Some of this material seems redundant to us who have never doubted that God’s love is meant for all humanity. Paul and many of the Jewish Christians in Rome were faced with the difficulty of their Jewish faith in the religious law and in Israel as God’s chosen people. Paul’s insistence that the intimate relationship of trust is the basis of Christian living, was and is profoundly liberating.
The Labourers in the Vineyard
20‘For the kingdom of heaven is like a landowner who went out early in the morning to hire labourers for his vineyard.2After agreeing with the labourers for the usual daily wage,* he sent them into his vineyard.3When he went out about nine o’clock, he saw others standing idle in the market-place;4and he said to them, “You also go into the vineyard, and I will pay you whatever is right.” So they went.5When he went out again about noon and about three o’clock, he did the same.6And about five o’clock he went out and found others standing around; and he said to them, “Why are you standing here idle all day?”7They said to him, “Because no one has hired us.” He said to them, “You also go into the vineyard.”8When evening came, the owner of the vineyard said to his manager, “Call the labourers and give them their pay, beginning with the last and then going to the first.”9When those hired about five o’clock came, each of them received the usual daily wage.*10Now when the first came, they thought they would receive more; but each of them also received the usual daily wage.*11And when they received it, they grumbled against the landowner,12saying, “These last worked only one hour, and you have made them equal to us who have borne the burden of the day and the scorching heat.”13But he replied to one of them, “Friend, I am doing you no wrong; did you not agree with me for the usual daily wage?*14Take what belongs to you and go; I choose to give to this last the same as I give to you.15Am I not allowed to do what I choose with what belongs to me? Or are you envious because I am generous?”*16So the last will be first, and the first will be last.’*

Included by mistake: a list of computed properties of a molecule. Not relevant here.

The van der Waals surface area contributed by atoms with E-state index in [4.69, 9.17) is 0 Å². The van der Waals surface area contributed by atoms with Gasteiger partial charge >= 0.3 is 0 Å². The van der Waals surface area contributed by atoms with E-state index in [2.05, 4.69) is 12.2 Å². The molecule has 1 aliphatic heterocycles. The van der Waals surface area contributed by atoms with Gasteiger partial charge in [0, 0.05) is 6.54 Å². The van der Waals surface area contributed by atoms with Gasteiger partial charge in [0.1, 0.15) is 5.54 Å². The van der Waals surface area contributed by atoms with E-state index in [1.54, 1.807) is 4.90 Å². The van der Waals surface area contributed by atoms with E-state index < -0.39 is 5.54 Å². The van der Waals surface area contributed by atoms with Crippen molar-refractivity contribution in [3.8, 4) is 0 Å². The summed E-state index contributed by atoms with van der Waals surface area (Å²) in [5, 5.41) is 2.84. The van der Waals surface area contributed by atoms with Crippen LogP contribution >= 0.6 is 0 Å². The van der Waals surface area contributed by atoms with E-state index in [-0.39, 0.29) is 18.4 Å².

I don’t suppose that Jesus was trying to teach a lesson in rural economics but for those of us living in economies with major unemployment especially amongst the young, the behaviour of the landowner is instructive: if he uses a man’s labour at all he pays him a day’s wage because men can only be available for work if they earn enough to keep them and their families alive. To pay him less is to state that you don’t care if he lives or dies. The wealth of a community is its people and its land; all other wealth is derived from these either by just dealing or by robbery.
The generosity of the landowner is his gift of the means of life to all employees. We do wonder if any workers will turn up at 9am the next day, but of course, it’s story with but one point to make: God never gives less than the gift of life: to dutiful people, he gives life; the converted sinners, he gives life; to Jews he gives life; to Gentiles he gives life. Only those who are envious could possibly wish anyone to receive less. God’s saving justice inaugurates a climate of generosity.